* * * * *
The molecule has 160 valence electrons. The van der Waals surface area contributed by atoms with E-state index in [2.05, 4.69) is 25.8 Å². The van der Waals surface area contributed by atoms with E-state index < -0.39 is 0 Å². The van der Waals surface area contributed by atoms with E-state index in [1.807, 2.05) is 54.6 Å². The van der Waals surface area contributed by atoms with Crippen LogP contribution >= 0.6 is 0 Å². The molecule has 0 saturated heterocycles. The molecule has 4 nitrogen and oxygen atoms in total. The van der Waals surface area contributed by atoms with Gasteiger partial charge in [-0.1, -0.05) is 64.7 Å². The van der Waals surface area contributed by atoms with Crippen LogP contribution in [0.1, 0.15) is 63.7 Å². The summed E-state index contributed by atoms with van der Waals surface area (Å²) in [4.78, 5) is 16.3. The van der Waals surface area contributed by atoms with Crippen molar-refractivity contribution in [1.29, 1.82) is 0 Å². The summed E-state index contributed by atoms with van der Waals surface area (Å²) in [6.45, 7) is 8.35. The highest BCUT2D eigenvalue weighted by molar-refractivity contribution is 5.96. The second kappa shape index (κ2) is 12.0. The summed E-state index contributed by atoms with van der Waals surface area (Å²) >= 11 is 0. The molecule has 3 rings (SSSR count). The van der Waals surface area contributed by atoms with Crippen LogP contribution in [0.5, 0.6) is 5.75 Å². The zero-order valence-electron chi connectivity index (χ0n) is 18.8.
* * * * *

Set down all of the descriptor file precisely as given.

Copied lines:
The molecule has 160 valence electrons. The van der Waals surface area contributed by atoms with E-state index in [2.05, 4.69) is 25.8 Å². The van der Waals surface area contributed by atoms with E-state index < -0.39 is 0 Å². The van der Waals surface area contributed by atoms with E-state index in [1.807, 2.05) is 54.6 Å². The van der Waals surface area contributed by atoms with Crippen LogP contribution >= 0.6 is 0 Å². The molecule has 0 saturated heterocycles. The molecule has 4 nitrogen and oxygen atoms in total. The van der Waals surface area contributed by atoms with Gasteiger partial charge in [-0.1, -0.05) is 64.7 Å². The van der Waals surface area contributed by atoms with Crippen LogP contribution in [0.1, 0.15) is 63.7 Å². The summed E-state index contributed by atoms with van der Waals surface area (Å²) in [4.78, 5) is 16.3. The van der Waals surface area contributed by atoms with Crippen molar-refractivity contribution in [1.29, 1.82) is 0 Å². The summed E-state index contributed by atoms with van der Waals surface area (Å²) in [6.45, 7) is 8.35. The highest BCUT2D eigenvalue weighted by molar-refractivity contribution is 5.96. The second kappa shape index (κ2) is 12.0. The summed E-state index contributed by atoms with van der Waals surface area (Å²) >= 11 is 0. The molecule has 3 rings (SSSR count). The van der Waals surface area contributed by atoms with Crippen LogP contribution in [0.5, 0.6) is 5.75 Å². The zero-order valence-electron chi connectivity index (χ0n) is 18.8.